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Movies and Food

Meat Me in Portland: Ox, Laurelhurst Market, and Olympic Provisions

Portland, Oregon might be just a few miles from the Pacific coast and even closer to some of the most fish abundant rivers around, along with being half way across the country from the meat and potatoes heartland. Yet, as is the case for numerous other exciting, major food and drink abundant cities ranging far and wide, coffee to pizza, Portland has a particular forte with meat.

Real, bonafide meat in many forms. Steak. Pork belly. Charcuterie. Foie gras. Salty, fatty, tender cuts of meat, usually in servings more for lumberjacks than ballerinas.

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Portland, of course, doesn’t strike you as a steakhouse town like Chicago or a stock yards town like Kansas City or Fort Worth. Not being a local, I am unaware of any stockyards around the city, but if they do exist, one can imagine they have to be humanely raised and loved as if everything in a “Portlandia” sketch were reality.

Not that Portland is the only city in the country where chefs commonly view bacon as essential a finishing touch to a dish as pepper. This is not a barbeque capital of the U.S., though the likes of Podnah’s Pit are starting to stake out Portland’s power in the genre.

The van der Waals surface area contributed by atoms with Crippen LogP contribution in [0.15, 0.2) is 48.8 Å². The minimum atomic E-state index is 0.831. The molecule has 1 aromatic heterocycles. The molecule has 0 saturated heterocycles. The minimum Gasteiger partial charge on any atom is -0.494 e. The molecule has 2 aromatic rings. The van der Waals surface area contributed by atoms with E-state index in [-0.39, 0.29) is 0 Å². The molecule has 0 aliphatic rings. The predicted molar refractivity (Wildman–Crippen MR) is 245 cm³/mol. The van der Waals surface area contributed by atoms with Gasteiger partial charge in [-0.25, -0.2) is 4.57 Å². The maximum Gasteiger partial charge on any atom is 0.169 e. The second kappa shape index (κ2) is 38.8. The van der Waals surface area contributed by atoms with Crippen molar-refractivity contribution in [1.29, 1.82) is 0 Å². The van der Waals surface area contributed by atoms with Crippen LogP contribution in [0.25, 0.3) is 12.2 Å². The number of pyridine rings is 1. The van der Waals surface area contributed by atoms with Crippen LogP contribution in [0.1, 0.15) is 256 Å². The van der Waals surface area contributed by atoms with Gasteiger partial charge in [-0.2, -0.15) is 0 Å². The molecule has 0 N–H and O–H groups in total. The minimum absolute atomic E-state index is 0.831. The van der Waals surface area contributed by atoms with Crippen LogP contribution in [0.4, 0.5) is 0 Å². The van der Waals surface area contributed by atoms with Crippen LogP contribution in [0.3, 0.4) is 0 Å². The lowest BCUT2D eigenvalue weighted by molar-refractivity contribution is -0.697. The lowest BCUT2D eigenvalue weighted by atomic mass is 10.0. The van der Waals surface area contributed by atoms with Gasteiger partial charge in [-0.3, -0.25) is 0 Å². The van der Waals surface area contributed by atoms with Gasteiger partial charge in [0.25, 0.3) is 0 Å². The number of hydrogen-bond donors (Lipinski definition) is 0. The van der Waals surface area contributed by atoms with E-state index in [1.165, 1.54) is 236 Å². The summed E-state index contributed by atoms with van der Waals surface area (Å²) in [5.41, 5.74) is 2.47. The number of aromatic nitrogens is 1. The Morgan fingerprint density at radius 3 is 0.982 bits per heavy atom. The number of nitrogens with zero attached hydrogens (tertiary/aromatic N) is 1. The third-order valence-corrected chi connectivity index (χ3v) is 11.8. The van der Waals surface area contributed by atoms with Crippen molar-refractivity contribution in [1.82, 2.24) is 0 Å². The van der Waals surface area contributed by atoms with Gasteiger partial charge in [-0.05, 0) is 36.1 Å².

Beef Ribs, Smoked Apple-Jalapeño BBQ Sauce, Pickled Turnips

Beef Ribs, Smoked Apple-Jalapeño BBQ Sauce, Pickled Turnips

This is about two very unique steakhouses that are so much more than just a steakhouse, and a charcuterie maker-restaurant that is almost unanimously considered the runaway leader in its oeuvre. (more…)


Plat du Jour: Friday January 25, 2013: Alfred Hitchcock’s “Scary” Appetite

For some weekend wisdom, here is a fascinating look at the scary appetite of the famed film director, Alfred Hitchcock. His diet almost was as frightening as “The Birds” and “Psycho.” Almost.

For anyone who has seen the recent film “Hitchcock,” with Anthony Hopkins portraying the legendary director, you certainly think several times about how he devours the foie gras tin imported from Paris by the forkful and how those martinis he enjoys at the Hollywood media parties are guzzled down in a single gulp.

And, well, you just look at him, and know that it takes a Falstaff-ian personality and appetite to achieve Hitchcock’s waistline.

The big question– how could you not at least savor that foie gras flown in from Maxim’s in Paris? Since he lived in Los Angeles, Hitchcock would not be pleased at all with California’s foie gras ban. I can only imagine how that would inspire his next film…

On that note, enjoy this last weekend of January and we’ll take a look at New Orleans and Cajun cooking for the Super Bowl next week, along with a unique Denver food neighborhood, and much more from Oregon. Take care everybody!